These white crystals are badges of savory cheese honor

White crystals are common on certain types of aged cheeses; don't confuse them with mold!

What you see: White dots in your aged Italian-style or gouda cheeses that are clearly not mold What it is: Crystals of an amino acid called tyrosine Eat or toss: Eat! If an aged cheese and a textured mouthfeel are what you’re looking for, you may even want to count your lucky cheese crystals!

The story: Let’s get microbial for a minute:

- The white specks in the image above are not mold or anything harmful - They are connected to the microbial processes essential to cheese making

As we know, microbes help transform milk into rich, creamy, zesty, sweet, salty, melty amazingness. Cheesemakers rely on different microbes that each have their own styles of munching on the various components of milk, which helps create the wonderful cheese diversity we know and love.

In making aged Italian, Dutch, Swiss and some other cheeses, a bacterial culture called lactobacillus helveticus is added to help spur the development of flavor. This L. helveticus character is particularly good at breaking the milk’s protein chains into free range amino acids.

As the cheese ages, the L. helveticus’s amino acid work product, tyrosine, accumulates. Tyrosine dissolves in water, but cheese loses moisture as it ages, so there's not much for the tyrosine to dissolve into. When, In the body of the cheese, the tyrosine finds other tyrosine they tend to clump together. When enough bits of tyrosine are partying, you see little white crystal-y clusters and your mouth detects a delicate crunchy melt.

We’re all pretty happy about this because that crunch improves mouthfeel. As far as its taste goes, interestingly tyrosine has been variously described as adding bitterness, imparting some umami depth or having no flavor at all. The primary reason tyrosine is considered a sign of quality is not its own characteristics as much as that it's evidence of a long and deliberate, and, dare we say, beautiful, aging process.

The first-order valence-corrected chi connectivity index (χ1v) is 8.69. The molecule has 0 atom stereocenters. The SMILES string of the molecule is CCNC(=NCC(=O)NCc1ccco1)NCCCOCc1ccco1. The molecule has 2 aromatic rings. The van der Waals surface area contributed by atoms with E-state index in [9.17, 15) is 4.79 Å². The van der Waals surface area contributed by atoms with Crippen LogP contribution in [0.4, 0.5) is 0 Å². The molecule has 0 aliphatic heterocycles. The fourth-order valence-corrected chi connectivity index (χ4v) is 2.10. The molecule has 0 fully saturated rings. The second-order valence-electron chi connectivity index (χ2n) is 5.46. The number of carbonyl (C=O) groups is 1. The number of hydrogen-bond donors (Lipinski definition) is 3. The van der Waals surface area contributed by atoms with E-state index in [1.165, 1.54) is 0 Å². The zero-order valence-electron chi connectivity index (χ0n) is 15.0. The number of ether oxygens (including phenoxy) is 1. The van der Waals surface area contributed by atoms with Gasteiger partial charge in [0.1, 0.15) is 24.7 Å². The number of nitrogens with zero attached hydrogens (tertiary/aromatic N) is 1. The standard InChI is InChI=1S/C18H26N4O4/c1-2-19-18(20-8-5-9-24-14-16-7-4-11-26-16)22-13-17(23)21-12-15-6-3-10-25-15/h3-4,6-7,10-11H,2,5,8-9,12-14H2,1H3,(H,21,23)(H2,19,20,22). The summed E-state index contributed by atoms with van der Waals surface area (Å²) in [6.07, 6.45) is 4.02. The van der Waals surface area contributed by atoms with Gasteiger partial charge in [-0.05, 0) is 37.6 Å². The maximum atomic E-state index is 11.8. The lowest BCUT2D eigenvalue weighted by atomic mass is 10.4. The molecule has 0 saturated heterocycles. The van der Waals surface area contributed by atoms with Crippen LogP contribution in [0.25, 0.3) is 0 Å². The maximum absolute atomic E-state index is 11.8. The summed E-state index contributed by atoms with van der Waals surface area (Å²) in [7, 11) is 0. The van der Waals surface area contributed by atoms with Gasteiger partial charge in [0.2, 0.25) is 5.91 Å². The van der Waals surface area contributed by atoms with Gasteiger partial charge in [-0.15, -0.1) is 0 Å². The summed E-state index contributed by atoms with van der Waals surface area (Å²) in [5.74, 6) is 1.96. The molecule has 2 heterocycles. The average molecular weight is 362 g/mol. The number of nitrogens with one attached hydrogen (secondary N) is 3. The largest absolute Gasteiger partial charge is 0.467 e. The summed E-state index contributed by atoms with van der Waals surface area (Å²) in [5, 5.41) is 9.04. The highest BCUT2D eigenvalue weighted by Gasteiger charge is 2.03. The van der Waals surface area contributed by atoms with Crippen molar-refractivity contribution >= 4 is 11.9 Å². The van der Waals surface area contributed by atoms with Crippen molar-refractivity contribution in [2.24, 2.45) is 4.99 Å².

This post is going to end here because I suddenly need to sink my teeth into some fantastically aged, wonderfully textured, tyrosine-riddled gouda.

But, before I go, one more thing to keep in mind—tyrosine crystals tend to be visible as dots on cut surfaces inside the cheese or inside those little air pockets that look like "eyes"; you're less likely to see them on the outside. Stay tuned for future posts about the other types of harmless crystals you may see assembled on your cheese’s surface. Also check out the Cheese Science Toolkit, which gets into more detail and has a great infographic.


Patrick Polowsky. Food scientist and author of Cheese Science Toolkit.

Microbes 101. Cheese Science Toolkit. Patrick Polowsky.

Cheese Crystals. Cheese Science Toolkit. Patrick Polowsky.

Detection and enumeration of Lactobacillus helveticus in dairy products. International Dairy Journal. Volume 68. May 20017. P. 52-29. Aline Moser, Hélène Berthoud, Elisabeth Eugster, LeoMeile, StefanIrmler “Proteolysis,” Merriam-Webster. Global Cheesemaking Technology: Cheese Quality and Characteristics. Edited by Photis Papademas, Thomas Bintsis. P. 53.

Umami makes you say ‘Ummm.’” Sun Sentinel. November 1, 2001. By Shirley O. Corriher. The Cheesemonger: A Bit of Crunch in Your Cheese? Nora Singley. Apr 15, 2008. The Kitchn

Crystallization in Cheese. The Dairy Pipeline. Wisconsin Center for Dairy Research. Mark Johnson. Volume 26 Number 3, 2014.

Crystals Are a Cheese’s Best Friend. Jamie Ditaranto Culture November 18, 2014On Food and Cooking: The Science and Lore of the Kitchen. Harold McGee. p. 63. Serious Cheese: Know Your Microbes. Jake Lahne. Serious Eats Cheese 101: Hard Facts About Hard Cheese. Liz Thorpe. Serious Eats

Exploring Cheese Crystals. Cheese Underground. Nov. 12, 2014. What are the crunchy crystals in cheese? Garrett McCord. Epicurious. Nov. 30, 2011. It’s all about the crystals! Castello Cheese. Sept. 29, 2014.

Say crystals!

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